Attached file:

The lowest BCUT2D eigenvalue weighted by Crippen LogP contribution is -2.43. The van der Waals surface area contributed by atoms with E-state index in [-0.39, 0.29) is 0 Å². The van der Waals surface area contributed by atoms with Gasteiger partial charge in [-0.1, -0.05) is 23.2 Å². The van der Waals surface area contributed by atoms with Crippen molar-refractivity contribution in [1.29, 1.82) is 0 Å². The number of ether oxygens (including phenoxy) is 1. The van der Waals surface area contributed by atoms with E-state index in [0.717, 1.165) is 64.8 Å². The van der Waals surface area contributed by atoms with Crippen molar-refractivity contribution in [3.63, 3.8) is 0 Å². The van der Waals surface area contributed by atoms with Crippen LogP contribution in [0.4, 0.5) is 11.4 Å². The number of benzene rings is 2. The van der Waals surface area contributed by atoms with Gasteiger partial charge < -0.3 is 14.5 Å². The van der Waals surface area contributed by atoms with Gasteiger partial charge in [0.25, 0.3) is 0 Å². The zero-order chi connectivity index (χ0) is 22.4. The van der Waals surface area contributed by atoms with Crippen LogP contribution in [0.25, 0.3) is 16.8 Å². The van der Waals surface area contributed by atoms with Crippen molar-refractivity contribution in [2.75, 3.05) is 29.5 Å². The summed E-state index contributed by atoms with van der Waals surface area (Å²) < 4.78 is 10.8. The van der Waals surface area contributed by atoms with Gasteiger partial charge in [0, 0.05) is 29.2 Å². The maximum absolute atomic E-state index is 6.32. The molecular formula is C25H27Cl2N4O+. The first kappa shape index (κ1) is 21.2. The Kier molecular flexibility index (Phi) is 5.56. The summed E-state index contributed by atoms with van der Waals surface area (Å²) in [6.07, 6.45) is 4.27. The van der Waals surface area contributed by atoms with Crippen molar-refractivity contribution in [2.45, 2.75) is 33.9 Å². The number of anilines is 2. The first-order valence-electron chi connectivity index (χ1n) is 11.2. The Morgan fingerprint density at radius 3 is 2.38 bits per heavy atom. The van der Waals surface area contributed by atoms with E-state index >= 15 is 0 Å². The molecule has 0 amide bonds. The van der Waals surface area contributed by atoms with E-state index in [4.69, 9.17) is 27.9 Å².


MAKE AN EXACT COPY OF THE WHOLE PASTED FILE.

The lowest BCUT2D eigenvalue weighted by Crippen LogP contribution is -2.43. The van der Waals surface area contributed by atoms with E-state index in [-0.39, 0.29) is 0 Å². The van der Waals surface area contributed by atoms with Gasteiger partial charge in [-0.1, -0.05) is 23.2 Å². The van der Waals surface area contributed by atoms with Crippen molar-refractivity contribution in [1.29, 1.82) is 0 Å². The number of ether oxygens (including phenoxy) is 1. The van der Waals surface area contributed by atoms with E-state index in [0.717, 1.165) is 64.8 Å². The van der Waals surface area contributed by atoms with Crippen molar-refractivity contribution in [3.63, 3.8) is 0 Å². The van der Waals surface area contributed by atoms with Crippen LogP contribution in [0.4, 0.5) is 11.4 Å². The number of benzene rings is 2. The van der Waals surface area contributed by atoms with Gasteiger partial charge < -0.3 is 14.5 Å². The van der Waals surface area contributed by atoms with Gasteiger partial charge in [0.25, 0.3) is 0 Å². The zero-order chi connectivity index (χ0) is 22.4. The van der Waals surface area contributed by atoms with Crippen LogP contribution in [0.25, 0.3) is 16.8 Å². The van der Waals surface area contributed by atoms with Crippen molar-refractivity contribution in [2.75, 3.05) is 29.5 Å². The summed E-state index contributed by atoms with van der Waals surface area (Å²) < 4.78 is 10.8. The van der Waals surface area contributed by atoms with Gasteiger partial charge in [0, 0.05) is 29.2 Å². The maximum absolute atomic E-state index is 6.32. The molecular formula is C25H27Cl2N4O+. The first kappa shape index (κ1) is 21.2. The Kier molecular flexibility index (Phi) is 5.56. The summed E-state index contributed by atoms with van der Waals surface area (Å²) in [6.07, 6.45) is 4.27. The van der Waals surface area contributed by atoms with Crippen molar-refractivity contribution in [2.45, 2.75) is 33.9 Å². The number of anilines is 2. The first-order valence-electron chi connectivity index (χ1n) is 11.2. The Morgan fingerprint density at radius 3 is 2.38 bits per heavy atom. The van der Waals surface area contributed by atoms with E-state index >= 15 is 0 Å². The molecule has 0 amide bonds. The van der Waals surface area contributed by atoms with E-state index in [4.69, 9.17) is 27.9 Å².